Time to abandon Gmail?

Moderated by Jason Hiner | November 11, 2013 -- 07:00 GMT (23:00 PST)

Summary: Last year Gmail passed Hotmail to become the world's most popular email service. But that was then.

David Braue

David Braue




Ken Hess

Ken Hess

Best Argument: No


Audience Favored: No (66%)

Closing Statements

Users know no better, but sysadmins do

David Braue

Using Gmail is like having a houseguest who cooks delicious gourmet meals every night, but rifles through your wallet while you're sleeping at night. Like many institutionalized Gmail users, my worthy opponent has basically argued that he's been using the service for too long to turn back now.

Sure: Gmail has lots of shiny bells and whistles to keep us occupied and entertained. But to simply say that we should stay with Gmail because there's nothing better, is not good enough. Just remember that Google is using Gmail to keep us living in its online ecosystem, perpetuating incompatibilities and a difficult user interface to keep us in its worldview.

It is, in short, the Apple of webmail.

Some users may love it, but system administrators should lament at the trend towards decentralized, hard-to-control Gmail accounts that not only increase training difficulties but offer Google an open channel through which to analyse, index and sell content you would expect to stay private. When this content includes sensitive personal information – or, even worse, corporate secrets – the result is an email service that is really starting to outstay its welcome. Time to go.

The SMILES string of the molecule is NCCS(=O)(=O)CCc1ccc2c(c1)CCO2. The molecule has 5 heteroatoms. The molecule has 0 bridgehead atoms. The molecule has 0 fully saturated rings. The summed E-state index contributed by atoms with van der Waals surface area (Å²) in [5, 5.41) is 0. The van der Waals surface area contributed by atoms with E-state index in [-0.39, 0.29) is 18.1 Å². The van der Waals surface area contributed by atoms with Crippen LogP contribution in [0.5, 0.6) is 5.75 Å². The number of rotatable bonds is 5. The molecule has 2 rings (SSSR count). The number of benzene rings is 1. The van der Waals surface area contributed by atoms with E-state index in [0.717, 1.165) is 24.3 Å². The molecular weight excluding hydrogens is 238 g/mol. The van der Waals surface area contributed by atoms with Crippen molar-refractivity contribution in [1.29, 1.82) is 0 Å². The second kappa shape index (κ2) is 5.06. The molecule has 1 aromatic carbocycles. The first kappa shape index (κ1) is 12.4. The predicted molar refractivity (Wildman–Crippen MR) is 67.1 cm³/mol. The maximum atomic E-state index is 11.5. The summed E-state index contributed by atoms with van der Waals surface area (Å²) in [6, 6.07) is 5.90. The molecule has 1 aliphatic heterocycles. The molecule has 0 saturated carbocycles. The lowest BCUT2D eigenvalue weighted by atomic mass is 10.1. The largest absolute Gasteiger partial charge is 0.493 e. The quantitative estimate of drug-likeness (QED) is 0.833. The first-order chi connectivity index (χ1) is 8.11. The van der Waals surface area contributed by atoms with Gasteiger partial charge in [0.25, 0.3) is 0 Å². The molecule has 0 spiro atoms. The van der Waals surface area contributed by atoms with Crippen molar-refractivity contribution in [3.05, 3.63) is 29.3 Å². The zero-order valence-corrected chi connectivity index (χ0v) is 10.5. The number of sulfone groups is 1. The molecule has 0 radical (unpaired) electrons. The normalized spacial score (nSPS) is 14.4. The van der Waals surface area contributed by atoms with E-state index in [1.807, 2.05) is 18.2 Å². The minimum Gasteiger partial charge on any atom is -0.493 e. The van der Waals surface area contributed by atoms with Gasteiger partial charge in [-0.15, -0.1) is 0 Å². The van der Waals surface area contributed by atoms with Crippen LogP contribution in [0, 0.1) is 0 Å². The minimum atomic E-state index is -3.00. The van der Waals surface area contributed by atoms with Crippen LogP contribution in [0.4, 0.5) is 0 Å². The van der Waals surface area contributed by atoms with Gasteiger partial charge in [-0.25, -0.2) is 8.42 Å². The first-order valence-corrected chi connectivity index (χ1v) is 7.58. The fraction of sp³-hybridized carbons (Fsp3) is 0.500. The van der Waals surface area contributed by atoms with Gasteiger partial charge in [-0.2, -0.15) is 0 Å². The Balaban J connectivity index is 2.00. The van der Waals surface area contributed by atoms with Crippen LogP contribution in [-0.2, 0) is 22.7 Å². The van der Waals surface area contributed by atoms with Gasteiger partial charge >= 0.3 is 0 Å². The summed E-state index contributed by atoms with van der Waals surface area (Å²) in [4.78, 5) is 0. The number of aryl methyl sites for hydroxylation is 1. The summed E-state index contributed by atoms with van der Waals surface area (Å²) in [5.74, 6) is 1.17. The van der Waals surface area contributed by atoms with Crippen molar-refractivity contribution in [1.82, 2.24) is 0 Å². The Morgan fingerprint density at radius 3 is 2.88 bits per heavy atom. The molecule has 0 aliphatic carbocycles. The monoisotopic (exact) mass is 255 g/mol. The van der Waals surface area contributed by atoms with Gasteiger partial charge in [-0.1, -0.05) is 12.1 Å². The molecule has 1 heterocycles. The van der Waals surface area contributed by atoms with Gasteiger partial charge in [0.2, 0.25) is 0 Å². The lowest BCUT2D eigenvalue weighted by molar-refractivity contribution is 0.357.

Google is ahead of the game: Find something better

Ken Hess

I think that a lot of the Gmail angst stems from a dislike of things Google. In the same way that people don't like Microsoft. It's always clever to complain about things that we use. Somehow, I guess, it elevates our status as in-the-know tech people. I don't fit into that ilk. I like some Google things, some Microsoft things, some Apple things, and some Linux things. There is no ultimate mail client. 
As much as users like to complain about Gmail, they haven't found anything better to use. And I don't mean something that they perceive as better, just because it isn't Google, but I mean really better.
Gmail has everything you need. It has advanced features such as domain hosting, attachment sensing, vacation responding, automatic addressing for email aliases, a second-to-none SPAM filter, labels, searchable mail, hierarchical mail, starring/flagging, integrated chat, integrated Google+, Google Drive, Google Docs, and so much more that it all escapes me at the moment.